Assuming that the families can prove that the accident was a result of the airline's wilful misconduct, the court system where the family sues will limit the family’s recovery, not the Warsaw Convention.  For example, a US court might set fair compensation for the loss of a spouse at several million dollars.  But an Indonesian court is likely to set fair compensation at far less.  That makes “where to sue” a critical decision for each family.  And the Warsaw Convention strictly limits where suits against airlines such AirAsia may be brought.

 

AirAsia Flight QZ 8501 and Turbulence

Let's get it out of the way: there is little in common between the apparent loss of AirAsia Flight QZ 8501 and the disappearance of Malaysia Airlines Flight MH 370.  

But Flight 8501's disappearance does have at least some resemblance to the 2007 loss of Adam AirAirAsia A320 Flight 547.  Both Indonesian airliners disappeared shortly after contact was lost in bad weather. Both disappeared in Indonesian airspace -- the AirAsia flight over the Java Sea; the Adam Air Flight over the Makassar Strait.

Bad Weather vs. Pilot Inputs

The speculation after the Adam Air crash was that the flight was brought down by severe weather -- weather that the crew had been warned about.  But that turned out to be wrong. Adam Air Flight 547 went down because the crew fixated on troubleshooting a problem with the aircraft's navigation system, not because of weather.  The crew became so preoccupied withthe navigation system that they allowed the aircraft to slowly roll into a steep bank.  They allowed the nose to point down and the aircraft to build too much speed.  When the pilot figured out was going on and tried to recover, his control inputs broke the wings.

But the AirAsia Crew Had Requested a Deviation for Bad Weather

Unlike the Adam Air crew, the AirAsia pilots had requested from Air Traffic Control a clearance to climb to a higher altitude but didn't immediately get it.  A short time later, all contact with the airliner was lost. Isn't that a strong indication that rough weather may have been a factor?  

First, while small aircraft are often brought down by rough weather, it's extremely rare for an airliner to be.  Airliners avoid rough weather largely for comfort rather than for safety.  Second, although Air Traffic Control delayed in giving the AirAsia flight a clearance to climb, the pilots were free to do so immediately in the unlikely event the weather posed a risk to the aircraft's safety.

But while it's rare for an airliner to be brought down by turbulence, it's quite possible for an airliner to be brought down by a pilot's reaction to that turbulence.  

Airbus Rudder System

That's exactly what happened to American Airlines Flight 587 in 2001.  The aircraft encountered turbulence climbing out of JFK.  The co-pilot tried to correct by pushing on the rudder with his foot. He pushed too hard and the aerodynamic forces caused structural failure.  The airliner crashed and killed all 260 aboard and 5 on the ground.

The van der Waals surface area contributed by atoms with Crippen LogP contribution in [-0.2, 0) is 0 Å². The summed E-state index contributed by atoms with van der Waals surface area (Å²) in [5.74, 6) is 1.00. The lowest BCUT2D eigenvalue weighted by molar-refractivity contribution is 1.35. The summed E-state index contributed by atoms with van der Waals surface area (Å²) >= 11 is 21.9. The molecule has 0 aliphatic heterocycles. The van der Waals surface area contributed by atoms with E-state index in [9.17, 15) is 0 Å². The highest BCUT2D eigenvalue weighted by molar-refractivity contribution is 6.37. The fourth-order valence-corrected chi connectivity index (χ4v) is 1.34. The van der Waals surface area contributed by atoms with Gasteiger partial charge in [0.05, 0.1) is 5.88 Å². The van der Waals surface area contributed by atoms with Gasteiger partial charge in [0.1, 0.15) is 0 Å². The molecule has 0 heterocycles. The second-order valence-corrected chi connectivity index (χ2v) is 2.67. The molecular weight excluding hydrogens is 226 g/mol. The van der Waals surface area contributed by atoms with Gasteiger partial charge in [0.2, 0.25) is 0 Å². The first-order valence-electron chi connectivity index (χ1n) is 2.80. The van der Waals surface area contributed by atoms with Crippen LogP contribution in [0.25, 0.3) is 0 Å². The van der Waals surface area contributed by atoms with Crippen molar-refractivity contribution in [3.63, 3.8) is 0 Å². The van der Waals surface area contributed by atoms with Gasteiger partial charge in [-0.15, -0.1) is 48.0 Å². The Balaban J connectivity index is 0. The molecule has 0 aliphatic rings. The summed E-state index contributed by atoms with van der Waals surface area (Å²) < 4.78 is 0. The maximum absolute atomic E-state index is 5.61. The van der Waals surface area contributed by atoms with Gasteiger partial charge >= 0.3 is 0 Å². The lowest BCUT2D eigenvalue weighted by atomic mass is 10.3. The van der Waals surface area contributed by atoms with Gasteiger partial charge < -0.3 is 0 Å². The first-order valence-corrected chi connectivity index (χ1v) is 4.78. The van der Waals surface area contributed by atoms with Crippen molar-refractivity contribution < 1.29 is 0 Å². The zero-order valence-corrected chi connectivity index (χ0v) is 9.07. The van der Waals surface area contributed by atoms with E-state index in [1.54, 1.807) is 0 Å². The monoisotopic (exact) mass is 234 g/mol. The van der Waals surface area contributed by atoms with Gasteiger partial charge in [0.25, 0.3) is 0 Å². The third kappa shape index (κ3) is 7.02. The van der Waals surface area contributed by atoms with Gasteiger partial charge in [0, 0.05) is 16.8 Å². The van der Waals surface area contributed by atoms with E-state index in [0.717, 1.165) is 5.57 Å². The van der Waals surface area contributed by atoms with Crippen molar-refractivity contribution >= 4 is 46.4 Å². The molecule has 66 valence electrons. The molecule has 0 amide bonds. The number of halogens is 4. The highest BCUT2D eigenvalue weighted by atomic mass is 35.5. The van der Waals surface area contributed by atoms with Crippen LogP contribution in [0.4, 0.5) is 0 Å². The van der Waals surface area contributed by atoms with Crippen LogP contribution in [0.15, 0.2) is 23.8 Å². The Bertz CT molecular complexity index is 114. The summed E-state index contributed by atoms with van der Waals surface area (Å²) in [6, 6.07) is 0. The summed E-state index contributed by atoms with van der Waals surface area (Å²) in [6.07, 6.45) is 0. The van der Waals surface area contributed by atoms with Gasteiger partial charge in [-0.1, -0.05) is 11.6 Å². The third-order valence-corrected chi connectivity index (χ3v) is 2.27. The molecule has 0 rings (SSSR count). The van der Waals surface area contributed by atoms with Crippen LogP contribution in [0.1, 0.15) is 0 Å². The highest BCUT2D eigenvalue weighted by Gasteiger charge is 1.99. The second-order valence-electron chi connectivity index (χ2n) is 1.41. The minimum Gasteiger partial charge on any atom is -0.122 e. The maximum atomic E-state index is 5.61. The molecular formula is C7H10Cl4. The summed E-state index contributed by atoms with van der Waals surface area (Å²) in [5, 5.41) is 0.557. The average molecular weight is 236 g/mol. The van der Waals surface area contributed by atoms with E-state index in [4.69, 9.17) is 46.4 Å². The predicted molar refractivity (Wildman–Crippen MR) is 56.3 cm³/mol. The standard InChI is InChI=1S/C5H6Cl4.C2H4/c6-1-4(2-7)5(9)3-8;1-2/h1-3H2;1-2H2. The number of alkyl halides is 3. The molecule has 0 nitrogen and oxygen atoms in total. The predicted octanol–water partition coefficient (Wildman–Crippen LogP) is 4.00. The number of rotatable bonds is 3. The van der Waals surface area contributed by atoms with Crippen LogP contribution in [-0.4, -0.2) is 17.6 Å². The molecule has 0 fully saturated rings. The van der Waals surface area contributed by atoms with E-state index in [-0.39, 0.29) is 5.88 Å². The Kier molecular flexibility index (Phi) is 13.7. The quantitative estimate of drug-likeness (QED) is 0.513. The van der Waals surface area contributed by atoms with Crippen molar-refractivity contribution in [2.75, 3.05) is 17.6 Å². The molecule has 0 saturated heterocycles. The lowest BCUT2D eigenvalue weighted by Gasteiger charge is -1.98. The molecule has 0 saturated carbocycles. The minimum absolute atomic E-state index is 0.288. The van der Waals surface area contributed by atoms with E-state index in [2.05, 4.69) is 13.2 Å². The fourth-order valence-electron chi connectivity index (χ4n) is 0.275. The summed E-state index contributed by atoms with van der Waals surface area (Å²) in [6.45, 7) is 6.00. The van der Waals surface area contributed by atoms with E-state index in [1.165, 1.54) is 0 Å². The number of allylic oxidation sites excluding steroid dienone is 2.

American Airlines 587 was an Airbus A300. More then 10 years after that crash, the FAA required all 300 series aircraft to be modified to warn the pilot to "stop rudder inputs" when structural damage becomes a risk, a modification that I felt was inadequate.  Flight 8501 was an Airbus A320.  That's the same model which the NTSB called flawed because its rudder system was too sensitive:

The Airbus A320 family is . . .susceptible to potentially hazardous rudder pedal inputs at higher airpeeds. 

HEMS Operator Drops Pretense That It's All About Speed

The air ambulance industry has a poor safety record.  Most of the industry crashes involve EMS helicopters rather than airplanes.  The EMS helicopter fatal accident rate is 6000 times that of commercial airliners.  As it turns out, flying an EMS helicopter is one of the most dangerous jobs inSkyHealth America.

The industry tries to justify the poor safety record by pointing to the “need for speed.”  While acknowledging that the risk of a crash is many times greater for a patient traveling in an EMS helicopter than a ground ambulance, the industry argues that the additional risk is justified because the patient riding in a helicopter usually gets to the hospital sooner.  

That argument has always been questionable. Now, however, it seems that at least one operator is dropping the pretense altogether.  According to SkyHealth, a brand new contractor providing helicopter services to Yale-New Haven hospital patients, it’s really not about speed at all.  It’s really about the equipment on board the helicopter.

When you’re talking about using the helicopter for critical-care patients, people think it’s all about speed. . .  But it’s not about getting to the hospital faster.  It’s really about being able to provide care during transport from one hospital to another.”

The new operator reports that it is flying patients every other day.  But it's not rushing trauma victims from accidents sites to emergency rooms as you might expect.  Instead, it is moving stable patients from one hospital to another.

With the copter, ‘you don’t have out of hospital time because the crew in the hospital can do the same things as the [ICU]. . .It’s a higher level of care than our ground transport.

Wouldn’t it be safer for these patients and cheaper to simply upgrade the care available in a ground ambulance?